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Changes To H-2A

Bob Gray, editor of the Northeast Dairy Farmers Cooperative's newsletter joined us on today's Dairy Radio program with Lee Mielke to discuss proposed change to the H-2A program. Link to Newsletter

Dairy Industry Asks For Swift Deal with Japan

In a letter to the U.S. Trade Representative and the U.S. Secretary of Agriculture, the dairy industry is asking the U.S. government to capitalize on the conclusion of Japan’s national elections and quickly finalize a strong trade deal with Japan in order to secure...

Acreage Spotlight: Preventive Planting Provisions

Dr. Mike Hutjens updates Dairy Radio listeners on the latest acreage planting conditions.

Silage Safety 101

Keith "The Silage Man" Bolsen is going global with silage safety. Learn more about his non-profit foundation and his goal to save lives.

Common Farm Safety Mistakes

Melissa Ploeckelman, Outreach specialist with the National Farm Medicine Center gives Dairy Radio listeners a refresher course in farm safety:

Program Teaches Rural 9-1-1 Response

National Farm Safety Week is a month away but it's always a good time to discuss farm safety. We continue our discussion with Dr. Casper Bendixsen from the National Farm Medicine Center in Marshfield, Wisconsin.

Cotton Crop Update

Tom Wedegaertner, Director of Cottonseed research with Cotton Incorporated, reports cotton crop “looks fantastic.”

Milk Drinkers Have Plenty of Options

There are plenty of options for milk drinkers in the dairy case at your local grocery store. Dr. Mike Hutjens tells us about A1 and A2 milk in this week's Feed Forum Friday:

Trade Limits Impact U.S. Farmers

Another round of direct payments to farmers has been announced through the Market Facilitation Program. Chris Galen of the National Milk Producers Federation tells us more:

Beat The Heat With Proper Ventilation

National Farm Safety Week is a month away but it's always a good time to discuss farm safety. We continue our discussion with Dr. Casper Bendixsen from the National Farm Medicine Center in Marshfield, Wisconsin.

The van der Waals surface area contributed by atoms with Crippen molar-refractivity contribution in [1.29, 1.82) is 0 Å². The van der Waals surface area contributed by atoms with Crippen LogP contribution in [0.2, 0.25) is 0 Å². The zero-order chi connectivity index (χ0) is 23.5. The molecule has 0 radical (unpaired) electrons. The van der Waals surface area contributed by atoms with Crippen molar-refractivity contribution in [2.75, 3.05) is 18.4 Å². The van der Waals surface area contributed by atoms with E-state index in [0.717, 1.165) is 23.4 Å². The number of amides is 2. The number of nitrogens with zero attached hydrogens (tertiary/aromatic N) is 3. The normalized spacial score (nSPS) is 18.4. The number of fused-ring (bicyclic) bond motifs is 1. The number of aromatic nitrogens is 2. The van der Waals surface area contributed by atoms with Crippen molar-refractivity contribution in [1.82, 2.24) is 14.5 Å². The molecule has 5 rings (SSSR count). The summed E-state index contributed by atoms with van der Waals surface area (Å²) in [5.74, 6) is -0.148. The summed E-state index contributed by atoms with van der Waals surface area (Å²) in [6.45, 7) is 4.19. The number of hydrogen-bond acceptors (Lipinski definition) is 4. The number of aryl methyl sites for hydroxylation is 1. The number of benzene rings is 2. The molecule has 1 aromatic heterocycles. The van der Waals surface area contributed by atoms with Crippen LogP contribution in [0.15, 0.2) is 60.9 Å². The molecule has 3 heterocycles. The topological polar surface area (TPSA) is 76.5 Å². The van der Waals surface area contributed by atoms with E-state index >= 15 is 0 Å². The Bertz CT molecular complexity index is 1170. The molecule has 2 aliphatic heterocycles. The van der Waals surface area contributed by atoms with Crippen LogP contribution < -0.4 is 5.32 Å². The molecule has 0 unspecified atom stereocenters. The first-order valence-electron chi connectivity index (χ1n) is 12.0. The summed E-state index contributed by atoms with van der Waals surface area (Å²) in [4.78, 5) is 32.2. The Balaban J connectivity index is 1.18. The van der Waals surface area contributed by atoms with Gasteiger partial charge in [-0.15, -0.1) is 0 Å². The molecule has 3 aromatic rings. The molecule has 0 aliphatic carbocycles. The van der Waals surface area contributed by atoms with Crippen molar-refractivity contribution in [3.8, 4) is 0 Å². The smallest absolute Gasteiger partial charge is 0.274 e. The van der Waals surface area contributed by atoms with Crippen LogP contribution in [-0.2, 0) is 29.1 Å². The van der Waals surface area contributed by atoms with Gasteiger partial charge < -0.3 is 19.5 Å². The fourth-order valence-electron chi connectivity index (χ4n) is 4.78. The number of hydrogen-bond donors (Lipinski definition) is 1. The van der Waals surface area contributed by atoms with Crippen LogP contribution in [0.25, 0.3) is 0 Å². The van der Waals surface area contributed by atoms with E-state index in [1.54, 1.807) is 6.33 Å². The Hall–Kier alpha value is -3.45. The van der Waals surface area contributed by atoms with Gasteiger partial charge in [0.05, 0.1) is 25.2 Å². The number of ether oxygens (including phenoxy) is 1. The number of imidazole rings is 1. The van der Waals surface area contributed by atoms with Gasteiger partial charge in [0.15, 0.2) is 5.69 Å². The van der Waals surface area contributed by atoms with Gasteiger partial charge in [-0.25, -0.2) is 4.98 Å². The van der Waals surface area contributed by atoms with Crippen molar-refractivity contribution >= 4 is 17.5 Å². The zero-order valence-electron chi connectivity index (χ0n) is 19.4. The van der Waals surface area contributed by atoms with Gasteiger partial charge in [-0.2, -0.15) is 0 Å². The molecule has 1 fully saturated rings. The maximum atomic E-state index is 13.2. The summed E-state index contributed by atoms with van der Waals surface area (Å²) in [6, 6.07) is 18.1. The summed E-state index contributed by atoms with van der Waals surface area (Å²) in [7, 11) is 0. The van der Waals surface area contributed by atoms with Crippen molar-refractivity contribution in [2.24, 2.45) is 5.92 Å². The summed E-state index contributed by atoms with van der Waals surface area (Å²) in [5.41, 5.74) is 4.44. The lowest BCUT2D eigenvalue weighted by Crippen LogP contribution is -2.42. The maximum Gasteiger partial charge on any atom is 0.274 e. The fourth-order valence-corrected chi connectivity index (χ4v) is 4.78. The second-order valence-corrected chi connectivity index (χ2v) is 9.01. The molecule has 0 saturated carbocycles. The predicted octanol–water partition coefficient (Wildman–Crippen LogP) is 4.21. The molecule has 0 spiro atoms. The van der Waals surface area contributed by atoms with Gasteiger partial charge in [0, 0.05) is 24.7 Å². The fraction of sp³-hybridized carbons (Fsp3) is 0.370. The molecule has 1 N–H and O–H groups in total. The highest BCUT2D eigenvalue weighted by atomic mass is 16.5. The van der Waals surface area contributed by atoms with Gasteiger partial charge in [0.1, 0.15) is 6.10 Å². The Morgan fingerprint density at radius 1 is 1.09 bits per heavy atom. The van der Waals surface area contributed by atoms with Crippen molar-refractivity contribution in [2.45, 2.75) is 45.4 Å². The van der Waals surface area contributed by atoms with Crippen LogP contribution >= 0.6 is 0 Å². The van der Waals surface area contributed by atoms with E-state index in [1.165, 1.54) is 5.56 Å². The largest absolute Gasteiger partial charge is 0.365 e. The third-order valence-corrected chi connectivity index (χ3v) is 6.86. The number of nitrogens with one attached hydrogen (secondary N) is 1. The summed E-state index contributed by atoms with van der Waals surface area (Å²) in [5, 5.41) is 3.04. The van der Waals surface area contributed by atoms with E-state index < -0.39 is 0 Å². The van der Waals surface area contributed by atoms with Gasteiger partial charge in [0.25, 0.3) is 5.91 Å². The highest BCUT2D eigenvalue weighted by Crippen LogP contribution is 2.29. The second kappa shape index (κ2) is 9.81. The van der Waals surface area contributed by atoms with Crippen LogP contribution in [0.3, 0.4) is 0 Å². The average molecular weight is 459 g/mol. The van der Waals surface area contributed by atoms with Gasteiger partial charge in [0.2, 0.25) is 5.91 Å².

More Milk Options in School Meals

The National Milk Producers Federation commended Agriculture Secretary Sonny Perdue for returning low-fat (1%) flavored milk as part of the National School Lunch and School Breakfast programs. The final rule implementing regulatory changes needed to add low-fat flavored milk to more school menus and other nutrition programs serving children was announced today by the USDA and will be published later this month in the Federal Register

“NMPF thanks Secretary Perdue for completing this step that will encourage milk consumption in schools,” said Jim Mulhern, president and CEO of the NMPF. “USDA’s own studies have shown that students drank less milk after low-fat chocolate milk was removed from schools. Returning low-fat flavored milk to school menus will help reverse this harmful trend.  Milk has been an integral part of school meals since their beginning, and greater milk consumption equals better nutrition for America’s kids. The new rule is good news for schools, students and American dairy farmers.”

The final rule makes permanent the changes Secretary Purdue implemented last year to streamline the process by which schools can serve low-fat flavored milk. In 2012, the U.S. Department of Agriculture eliminated low-fat flavored milk as an option in school meal and a la carte programs, after which milk consumption in schools dropped. Students consumed 288 million fewer half-pints of milk from 2012-2015, even as public-school enrollments grew.

The USDA action will allow schools to offer low-fat flavored milk without requiring them to demonstrate either a reduction in student milk consumption or an increase in school milk waste, bureaucratic hoops that had limited their ability to offer low-fat flavored milk in the 2017/18 school year.

NMPF appreciates the bipartisan efforts of numerous members of Congress who advocated for this change, most notably Reps. Glenn ‘GT’ Thompson (R-PA) and Joe Courtney (D-CT).

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